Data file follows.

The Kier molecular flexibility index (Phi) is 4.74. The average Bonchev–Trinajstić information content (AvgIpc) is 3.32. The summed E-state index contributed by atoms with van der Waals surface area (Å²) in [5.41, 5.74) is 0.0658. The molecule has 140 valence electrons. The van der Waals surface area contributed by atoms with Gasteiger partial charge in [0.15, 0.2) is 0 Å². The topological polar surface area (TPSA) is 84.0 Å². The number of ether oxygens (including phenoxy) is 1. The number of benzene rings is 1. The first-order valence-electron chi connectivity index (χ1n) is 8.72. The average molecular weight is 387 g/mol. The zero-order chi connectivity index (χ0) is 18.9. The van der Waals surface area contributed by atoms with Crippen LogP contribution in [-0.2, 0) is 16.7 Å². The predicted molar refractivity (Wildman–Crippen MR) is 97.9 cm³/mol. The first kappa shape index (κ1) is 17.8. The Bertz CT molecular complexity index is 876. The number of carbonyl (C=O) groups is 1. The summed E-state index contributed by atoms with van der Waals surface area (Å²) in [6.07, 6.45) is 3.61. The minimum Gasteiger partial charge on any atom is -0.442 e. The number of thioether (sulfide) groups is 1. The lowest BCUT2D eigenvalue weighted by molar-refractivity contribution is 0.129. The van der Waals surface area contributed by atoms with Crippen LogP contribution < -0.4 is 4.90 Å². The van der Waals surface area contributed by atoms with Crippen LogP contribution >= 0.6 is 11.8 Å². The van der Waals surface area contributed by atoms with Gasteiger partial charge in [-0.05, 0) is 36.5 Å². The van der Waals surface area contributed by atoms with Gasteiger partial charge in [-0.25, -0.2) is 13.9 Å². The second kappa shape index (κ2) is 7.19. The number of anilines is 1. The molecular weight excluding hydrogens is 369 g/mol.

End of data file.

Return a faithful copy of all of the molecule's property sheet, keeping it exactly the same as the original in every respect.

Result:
The Kier molecular flexibility index (Phi) is 4.74. The average Bonchev–Trinajstić information content (AvgIpc) is 3.32. The summed E-state index contributed by atoms with van der Waals surface area (Å²) in [5.41, 5.74) is 0.0658. The molecule has 140 valence electrons. The van der Waals surface area contributed by atoms with Gasteiger partial charge in [0.15, 0.2) is 0 Å². The topological polar surface area (TPSA) is 84.0 Å². The number of ether oxygens (including phenoxy) is 1. The number of benzene rings is 1. The first-order valence-electron chi connectivity index (χ1n) is 8.72. The average molecular weight is 387 g/mol. The zero-order chi connectivity index (χ0) is 18.9. The van der Waals surface area contributed by atoms with Crippen LogP contribution in [-0.2, 0) is 16.7 Å². The predicted molar refractivity (Wildman–Crippen MR) is 97.9 cm³/mol. The first kappa shape index (κ1) is 17.8. The Bertz CT molecular complexity index is 876. The number of carbonyl (C=O) groups is 1. The summed E-state index contributed by atoms with van der Waals surface area (Å²) in [6.07, 6.45) is 3.61. The minimum Gasteiger partial charge on any atom is -0.442 e. The number of thioether (sulfide) groups is 1. The lowest BCUT2D eigenvalue weighted by molar-refractivity contribution is 0.129. The van der Waals surface area contributed by atoms with Crippen LogP contribution < -0.4 is 4.90 Å². The van der Waals surface area contributed by atoms with Crippen LogP contribution >= 0.6 is 11.8 Å². The van der Waals surface area contributed by atoms with Gasteiger partial charge in [-0.05, 0) is 36.5 Å². The van der Waals surface area contributed by atoms with Gasteiger partial charge in [-0.25, -0.2) is 13.9 Å². The second kappa shape index (κ2) is 7.19. The number of anilines is 1. The molecular weight excluding hydrogens is 369 g/mol.